# Going Further

We're now going to look at a few creative extensions to what we've been working with so far. This gives us more practice with the core ideas: polar coordinates, paths, and structural recursion over the natural numbers. It also might show you a few tricks to use if you're interested in your own creative computing sketches.

## Concentric Polygons

We've created concentric shapes before. It's natural to use this same idea with polygons. In my example I've also increased the number of sides in the polygon as the shape gets bigger. The colors are created by smoothly reducing the lightness to zero as the polygons get larger.

Create your own version of this concept.

This is a little twist on the structural recursion pattern we've used so far. The base case of my method is a triangle. A polygon with less than three points does not make a very interesting picture.

I extracted the styling into it's own method to make the code easier to read. I use the method `darkenBy`

to reduce the lightness by the given percentage. Calling `darkenBy`

with `1.0.normalized`

decreases the lightness by one hundred percent, while calling it with `0.5.normalized`

reduces the lightness by half. Squaring the `percentage`

in `style`

makes the lightness decrease more slowly. You could also try the square root (`Math.sqrt`

) for a faster transition.

```
def style(percentage: Double, image: Image): Image = {
image
.strokeColor(
Color.crimson.darkenBy((percentage * percentage).normalized)
)
.strokeWidth(3.0)
}
def concentricPolygons(
total: Int,
startRadius: Double,
radiusStep: Double
): Image = {
def loop(count: Int): Image =
count match {
case 0 => style(0.0, regularPolygon(3, startRadius))
case n =>
loop(n - 1).on(
style(
n.toDouble / total.toDouble,
regularPolygon(n + 3, startRadius + (radiusStep * n))
)
)
}
loop(total)
}
```

## Polygon Spiral

This next example takes the idea of concentric polygons and adds a small rotation at each step. Here I've used a fill instead of a stroke. Alternating between white and black fills give the result an Op Art style.

Create your own take on this idea.

Once again, the core idea is a structural recursion over the natural numbers. As I did in the previous example, I have extracted the styling into it's own method. Using the modulo operator (`%`

) allows me to choose a different fill for odd and even values of `count`

, which creates the alternating fills in the image above.

```
def style(count: Int, image: Image): Image = {
image.noStroke.fillColor(if (count % 2 == 0) Color.white else Color.black)
}
def polygonSpiral(
total: Int,
startRadius: Double,
radiusStep: Double,
angleStep: Angle
): Image = {
def loop(count: Int): Image =
count match {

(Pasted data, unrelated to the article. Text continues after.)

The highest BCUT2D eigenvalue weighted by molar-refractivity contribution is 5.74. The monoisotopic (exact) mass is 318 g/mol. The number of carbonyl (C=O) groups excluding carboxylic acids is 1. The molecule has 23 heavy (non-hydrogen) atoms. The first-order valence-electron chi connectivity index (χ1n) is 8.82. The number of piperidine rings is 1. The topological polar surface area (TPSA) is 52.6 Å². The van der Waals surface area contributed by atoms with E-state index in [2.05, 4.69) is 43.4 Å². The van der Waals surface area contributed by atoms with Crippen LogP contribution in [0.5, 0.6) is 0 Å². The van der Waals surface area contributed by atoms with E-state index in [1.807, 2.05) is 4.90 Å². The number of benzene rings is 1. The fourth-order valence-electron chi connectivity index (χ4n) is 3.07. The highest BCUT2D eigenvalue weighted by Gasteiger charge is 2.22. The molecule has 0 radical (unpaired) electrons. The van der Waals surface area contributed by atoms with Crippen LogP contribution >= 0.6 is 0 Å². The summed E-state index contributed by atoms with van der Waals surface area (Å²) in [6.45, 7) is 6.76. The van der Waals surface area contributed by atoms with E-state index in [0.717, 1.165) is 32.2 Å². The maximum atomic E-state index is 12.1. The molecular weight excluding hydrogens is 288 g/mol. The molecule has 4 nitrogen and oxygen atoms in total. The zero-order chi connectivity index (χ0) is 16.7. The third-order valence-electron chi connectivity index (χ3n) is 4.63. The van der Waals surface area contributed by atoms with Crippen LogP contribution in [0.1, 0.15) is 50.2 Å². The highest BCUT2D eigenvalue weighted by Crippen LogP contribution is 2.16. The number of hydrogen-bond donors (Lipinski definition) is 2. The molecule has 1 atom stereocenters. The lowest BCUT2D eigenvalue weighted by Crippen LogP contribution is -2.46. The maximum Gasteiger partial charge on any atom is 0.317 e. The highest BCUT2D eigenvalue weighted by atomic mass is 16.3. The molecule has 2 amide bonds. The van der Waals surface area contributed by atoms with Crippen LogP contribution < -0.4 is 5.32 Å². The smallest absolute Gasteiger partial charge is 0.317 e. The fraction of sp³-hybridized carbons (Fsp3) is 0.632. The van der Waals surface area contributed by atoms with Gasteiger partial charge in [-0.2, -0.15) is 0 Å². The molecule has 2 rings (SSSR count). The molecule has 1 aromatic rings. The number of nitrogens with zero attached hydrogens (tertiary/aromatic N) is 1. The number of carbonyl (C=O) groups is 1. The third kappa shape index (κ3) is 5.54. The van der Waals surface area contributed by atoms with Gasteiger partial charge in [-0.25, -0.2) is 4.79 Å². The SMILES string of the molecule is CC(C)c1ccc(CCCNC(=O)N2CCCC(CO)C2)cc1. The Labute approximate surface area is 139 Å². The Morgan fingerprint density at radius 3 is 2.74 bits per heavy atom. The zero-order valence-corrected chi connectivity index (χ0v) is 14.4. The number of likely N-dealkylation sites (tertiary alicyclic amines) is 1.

case 0 => style(0, regularPolygon(5, startRadius))
case n =>
loop(count - 1).on(
style(
count,
regularPolygon(5, startRadius + (radiusStep * n))
.rotate(angleStep * n)
)
)
}
loop(total)
}
```

## Star Polygons

Our method of constructing polygons was to join a vertex to its immediate neighbour with a straight line. If we skip one or more neighbours we get what is called a star polygon. The animation below illustrates how this construction works for an octagon, where a vertex is joined to its third closest neighbour.

Below are a few examples of star polygons that I created.

Take this idea and give it your own spin.

I made a few mistakes in calculating the vertex that is joined to the current vertex, so don't feel bad if it took you a little while to work out the maths. Once again, the core is a structural recursion over the natural numbers. No styling in this code because I separately styled the three star polygons in the example above.

```
def starPolygon(sides: Int, radius: Int, skip: Int): Image = {
val turn = (1.0 / sides).turns
def loop(count: Int): ClosedPath =
count match {
case 0 => ClosedPath.empty.moveTo(radius, 0.degrees)
case n =>
loop(n - 1).lineTo(radius, turn * (n * skip))
}
Image.path(loop(sides))
}
```

## Curvygons

So far we have used only straight lines in paths. Paths can also include curves. In particular, they can include Bézier curves, which are defined by two control points and an end point. The animation below shows how the curve changes as the control points change.

Using a Bézier curve to join vertices gives us a shape with curving edges that I call a curvygon. There is an example below. I couldn't resist animating this one, but I'm not expecting you to do so. (We haven't discussed how to create animations, but you can check the Doodle documentation.)

Take this idea and go create!

I'm not including all the code I wrote here. It's a bit long and uses features we haven't yet seen. You can find it online if you want, as everything about this book is freely available. Below is the core of it: the method `regularCurvygon`

creates a curvygon given a number of sides, the radius, the amount to offset the control points relative to the radius, and proportion of turn where the first and second control points are located. If you don't understand what each parameter does (which is quite understandable, this is very brief description) play around with different values and draw the results.

```
def regularCurvygon(
sides: Int,
radius: Int,
radiusOffset: Int,
offset1: Double,
offset2: Double
): Image = {
val turn = (1.0 / sides).turns
def loop(count: Int): ClosedPath =
count match {
case 0 => ClosedPath.empty.moveTo(radius, 0.degrees)
case n =>
loop(n - 1).curveTo(
radius - radiusOffset,
turn * (n - 1) + (turn * offset1),
radius + radiusOffset,
turn * (n - 1) + (turn * offset2),
radius,
turn * n
)
}
Image.path(loop(sides))
}
```